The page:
Campus Life

TALK WORDY TO ME Deck the balls with 
jugs of bourbon

These bourbon balls are a rich and intoxicating treat

People in Boston always seem to be surprised by my affinity to bourbon. Maybe it’s not a girly drink, but I grew up in a town that borders Kentucky, which is all about bourbon. This includes the delightful treat known as a bourbon ball, which people frequently get as stocking stuffers around the holidays. The first time I heard about these was in middle school when my best friend swore she managed to get drunk from eating a box of these. So when I make these, I am very heavy-handed with the bourbon.

I also know from my previous experiences that Rebecca Ruth Bourbon Balls are the most renowned, but they end up costing around $50 with shipping to Boston. What makes those bourbon balls great, though, is their rich, buttercream-frosting-like filling. Even though the company uses a cheaper Kentucky Bourbon (Evan Williams), these treats are absolutely decadent.

The basic premise of a good bourbon ball is the buttercream filling. I don’t believe in the recipes that call for vanilla wafers, which make it easier to shape the filling but detract from their richness. Instead of vanilla wafers, I like to finely chop pecans and mix them with the filling. Even though the pure buttercream ends up being incredibly difficult and messy, it’s totally worth it. Here’s how I made my bourbon balls.


• 1 stick of butter (room temperature)

• 2.5–4 cups of powdered sugar (depending on how sweet you want them)

• 1 tsp vanilla

• 2/3 cup of raw pecans

• 1/2 cup of bourbon

Finely chop the pecans; feel free to use a food processor. Soak the pecans in bourbon overnight. Mix the sugar, butter, and vanilla until the mixture reaches a smooth consistency. Using a food mixer will make this process easier as well. Then, add the bourbon-pecan mixture to the buttercream. Leave the filling in the fridge for several hours until it thickens and hardens enough to be moldable. Form into 1–2 inch balls. (If the filling is moist and soft, the balls turn into blobs, which doesn’t work.) Once the balls are formed, store them in the freezer, either on wax paper or in plastic bags for at least four hours, preferably overnight.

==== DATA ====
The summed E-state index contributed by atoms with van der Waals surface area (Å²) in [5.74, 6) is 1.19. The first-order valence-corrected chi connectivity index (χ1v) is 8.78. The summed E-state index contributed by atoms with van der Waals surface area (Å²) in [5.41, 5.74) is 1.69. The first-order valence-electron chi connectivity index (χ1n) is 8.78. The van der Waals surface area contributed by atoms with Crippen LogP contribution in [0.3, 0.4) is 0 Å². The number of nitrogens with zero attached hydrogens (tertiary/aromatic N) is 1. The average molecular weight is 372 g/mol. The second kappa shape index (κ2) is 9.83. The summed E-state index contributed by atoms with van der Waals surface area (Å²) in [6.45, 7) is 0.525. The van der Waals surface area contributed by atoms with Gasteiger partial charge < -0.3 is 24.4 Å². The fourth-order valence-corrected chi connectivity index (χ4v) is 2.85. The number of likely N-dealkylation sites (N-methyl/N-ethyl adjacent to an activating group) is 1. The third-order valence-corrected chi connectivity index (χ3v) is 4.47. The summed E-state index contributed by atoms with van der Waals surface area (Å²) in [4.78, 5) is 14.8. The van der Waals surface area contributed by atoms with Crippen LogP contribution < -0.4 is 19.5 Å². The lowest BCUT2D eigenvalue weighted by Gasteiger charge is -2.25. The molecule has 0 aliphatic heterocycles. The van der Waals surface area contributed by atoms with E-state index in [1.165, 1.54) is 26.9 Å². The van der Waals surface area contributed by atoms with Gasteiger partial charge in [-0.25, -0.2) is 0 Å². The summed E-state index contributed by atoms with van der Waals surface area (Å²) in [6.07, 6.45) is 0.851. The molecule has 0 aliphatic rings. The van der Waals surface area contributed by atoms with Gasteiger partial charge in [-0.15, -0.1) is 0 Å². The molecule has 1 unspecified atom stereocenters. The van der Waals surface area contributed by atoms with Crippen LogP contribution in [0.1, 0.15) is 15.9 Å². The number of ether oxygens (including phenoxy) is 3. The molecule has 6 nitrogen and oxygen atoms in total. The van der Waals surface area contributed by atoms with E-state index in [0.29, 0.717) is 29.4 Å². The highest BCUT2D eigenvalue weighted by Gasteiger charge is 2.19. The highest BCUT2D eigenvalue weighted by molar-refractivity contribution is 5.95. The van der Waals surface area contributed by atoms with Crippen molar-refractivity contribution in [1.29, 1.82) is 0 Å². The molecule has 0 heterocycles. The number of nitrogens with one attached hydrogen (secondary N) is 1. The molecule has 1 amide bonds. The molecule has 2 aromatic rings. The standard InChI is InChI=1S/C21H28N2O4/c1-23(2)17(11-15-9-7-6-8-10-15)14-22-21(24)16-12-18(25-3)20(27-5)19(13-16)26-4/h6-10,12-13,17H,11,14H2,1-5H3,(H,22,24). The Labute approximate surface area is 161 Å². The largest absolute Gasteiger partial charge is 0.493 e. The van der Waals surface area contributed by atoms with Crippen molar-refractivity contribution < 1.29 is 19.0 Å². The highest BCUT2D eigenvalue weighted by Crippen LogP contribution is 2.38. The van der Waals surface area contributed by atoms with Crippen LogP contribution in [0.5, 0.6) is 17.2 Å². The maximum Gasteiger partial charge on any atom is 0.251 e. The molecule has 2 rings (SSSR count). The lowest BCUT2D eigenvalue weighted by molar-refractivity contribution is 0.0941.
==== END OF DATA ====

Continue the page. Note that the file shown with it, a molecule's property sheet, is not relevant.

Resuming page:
Chocolate Coating

• 4–8 ounces of Ghirardelli 60-percent cacao baking chocolate (You can use any baking chocolate; I just prefer the taste of darker chocolate.)

• 12–20 pecan halves for garnish

If you don’t have a double boiler, melt the chocolate in three-ounce batches in the microwave on 50 -percent heat, stirring every minute until smooth. You can also set up your own double boiler by placing a smaller pot over a larger pot filled with water. Set the balls of filling on a fork (without piercing them), and dip each ball individually into the melted chocolate. Garnish with a pecan half. Place on wax paper to harden, and once all the chocolates have been dipped, place them in the fridge or freezer to help them set. It’s important for the chocolate to be warm the whole time filling is being dipped in it, or else the chocolates end up lumpy and ugly. My suggestion is to work in small increments and keep the other buttercream fillings frozen before dipping.

This recipe ends up making 12–20 bourbon balls, depending on what diameter you make your chocolates. It took me two hours to make them after I had the chilled buttercream filling because I was a novice to chocolate confectionery. You can also make this recipe with other liquors like rum, but then the pecans won’t pair as well.